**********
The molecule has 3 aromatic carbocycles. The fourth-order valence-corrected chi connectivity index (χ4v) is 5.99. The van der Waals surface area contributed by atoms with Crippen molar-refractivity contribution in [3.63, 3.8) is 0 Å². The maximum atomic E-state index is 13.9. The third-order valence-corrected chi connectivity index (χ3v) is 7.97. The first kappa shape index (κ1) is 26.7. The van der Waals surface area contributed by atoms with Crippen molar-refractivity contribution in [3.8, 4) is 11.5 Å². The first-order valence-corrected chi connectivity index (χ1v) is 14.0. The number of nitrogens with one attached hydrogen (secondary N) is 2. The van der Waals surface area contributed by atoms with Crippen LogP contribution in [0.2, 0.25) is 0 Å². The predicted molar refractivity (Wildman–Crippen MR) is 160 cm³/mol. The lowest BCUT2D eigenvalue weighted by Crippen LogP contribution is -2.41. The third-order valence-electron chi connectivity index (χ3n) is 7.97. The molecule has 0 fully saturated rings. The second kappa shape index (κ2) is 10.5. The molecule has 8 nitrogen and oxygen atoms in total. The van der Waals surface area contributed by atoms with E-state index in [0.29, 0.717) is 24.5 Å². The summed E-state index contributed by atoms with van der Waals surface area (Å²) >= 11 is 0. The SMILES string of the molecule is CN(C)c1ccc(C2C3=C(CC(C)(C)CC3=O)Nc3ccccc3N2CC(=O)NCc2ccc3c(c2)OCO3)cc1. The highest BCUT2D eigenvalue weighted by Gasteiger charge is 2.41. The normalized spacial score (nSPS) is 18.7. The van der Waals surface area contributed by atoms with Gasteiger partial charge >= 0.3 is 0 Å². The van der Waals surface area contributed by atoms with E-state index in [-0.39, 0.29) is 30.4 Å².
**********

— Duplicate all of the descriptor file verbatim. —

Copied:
The molecule has 3 aromatic carbocycles. The fourth-order valence-corrected chi connectivity index (χ4v) is 5.99. The van der Waals surface area contributed by atoms with Crippen molar-refractivity contribution in [3.63, 3.8) is 0 Å². The maximum atomic E-state index is 13.9. The third-order valence-corrected chi connectivity index (χ3v) is 7.97. The first kappa shape index (κ1) is 26.7. The van der Waals surface area contributed by atoms with Crippen molar-refractivity contribution in [3.8, 4) is 11.5 Å². The first-order valence-corrected chi connectivity index (χ1v) is 14.0. The number of nitrogens with one attached hydrogen (secondary N) is 2. The van der Waals surface area contributed by atoms with Crippen LogP contribution in [0.2, 0.25) is 0 Å². The predicted molar refractivity (Wildman–Crippen MR) is 160 cm³/mol. The lowest BCUT2D eigenvalue weighted by Crippen LogP contribution is -2.41. The third-order valence-electron chi connectivity index (χ3n) is 7.97. The molecule has 0 fully saturated rings. The second kappa shape index (κ2) is 10.5. The molecule has 8 nitrogen and oxygen atoms in total. The van der Waals surface area contributed by atoms with E-state index in [0.29, 0.717) is 24.5 Å². The summed E-state index contributed by atoms with van der Waals surface area (Å²) >= 11 is 0. The SMILES string of the molecule is CN(C)c1ccc(C2C3=C(CC(C)(C)CC3=O)Nc3ccccc3N2CC(=O)NCc2ccc3c(c2)OCO3)cc1. The highest BCUT2D eigenvalue weighted by Gasteiger charge is 2.41. The normalized spacial score (nSPS) is 18.7. The van der Waals surface area contributed by atoms with Gasteiger partial charge >= 0.3 is 0 Å². The van der Waals surface area contributed by atoms with E-state index in [-0.39, 0.29) is 30.4 Å².